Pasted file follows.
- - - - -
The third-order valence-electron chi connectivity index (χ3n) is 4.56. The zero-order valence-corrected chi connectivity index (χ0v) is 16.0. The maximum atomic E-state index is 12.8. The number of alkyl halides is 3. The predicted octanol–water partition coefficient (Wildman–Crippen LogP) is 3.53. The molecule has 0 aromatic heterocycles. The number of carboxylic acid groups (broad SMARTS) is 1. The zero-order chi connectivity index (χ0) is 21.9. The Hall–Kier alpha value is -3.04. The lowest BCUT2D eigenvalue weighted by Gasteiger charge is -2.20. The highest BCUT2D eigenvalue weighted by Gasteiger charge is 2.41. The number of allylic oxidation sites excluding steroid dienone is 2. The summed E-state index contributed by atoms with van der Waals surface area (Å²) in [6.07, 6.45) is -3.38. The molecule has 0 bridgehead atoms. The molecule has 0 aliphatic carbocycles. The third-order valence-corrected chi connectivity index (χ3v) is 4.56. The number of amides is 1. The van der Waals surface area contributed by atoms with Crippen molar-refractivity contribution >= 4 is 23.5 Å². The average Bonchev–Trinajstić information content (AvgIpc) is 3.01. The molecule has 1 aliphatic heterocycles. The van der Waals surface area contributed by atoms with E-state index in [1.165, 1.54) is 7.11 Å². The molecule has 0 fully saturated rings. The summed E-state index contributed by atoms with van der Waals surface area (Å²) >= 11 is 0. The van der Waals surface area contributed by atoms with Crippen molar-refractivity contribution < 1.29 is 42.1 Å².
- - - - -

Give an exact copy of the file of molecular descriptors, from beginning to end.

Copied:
The third-order valence-electron chi connectivity index (χ3n) is 4.56. The zero-order valence-corrected chi connectivity index (χ0v) is 16.0. The maximum atomic E-state index is 12.8. The number of alkyl halides is 3. The predicted octanol–water partition coefficient (Wildman–Crippen LogP) is 3.53. The molecule has 0 aromatic heterocycles. The number of carboxylic acid groups (broad SMARTS) is 1. The zero-order chi connectivity index (χ0) is 21.9. The Hall–Kier alpha value is -3.04. The lowest BCUT2D eigenvalue weighted by Gasteiger charge is -2.20. The highest BCUT2D eigenvalue weighted by Gasteiger charge is 2.41. The number of allylic oxidation sites excluding steroid dienone is 2. The summed E-state index contributed by atoms with van der Waals surface area (Å²) in [6.07, 6.45) is -3.38. The molecule has 0 bridgehead atoms. The molecule has 0 aliphatic carbocycles. The third-order valence-corrected chi connectivity index (χ3v) is 4.56. The number of amides is 1. The van der Waals surface area contributed by atoms with Crippen molar-refractivity contribution >= 4 is 23.5 Å². The average Bonchev–Trinajstić information content (AvgIpc) is 3.01. The molecule has 1 aliphatic heterocycles. The van der Waals surface area contributed by atoms with E-state index in [1.165, 1.54) is 7.11 Å². The molecule has 0 fully saturated rings. The summed E-state index contributed by atoms with van der Waals surface area (Å²) >= 11 is 0. The van der Waals surface area contributed by atoms with Crippen molar-refractivity contribution < 1.29 is 42.1 Å².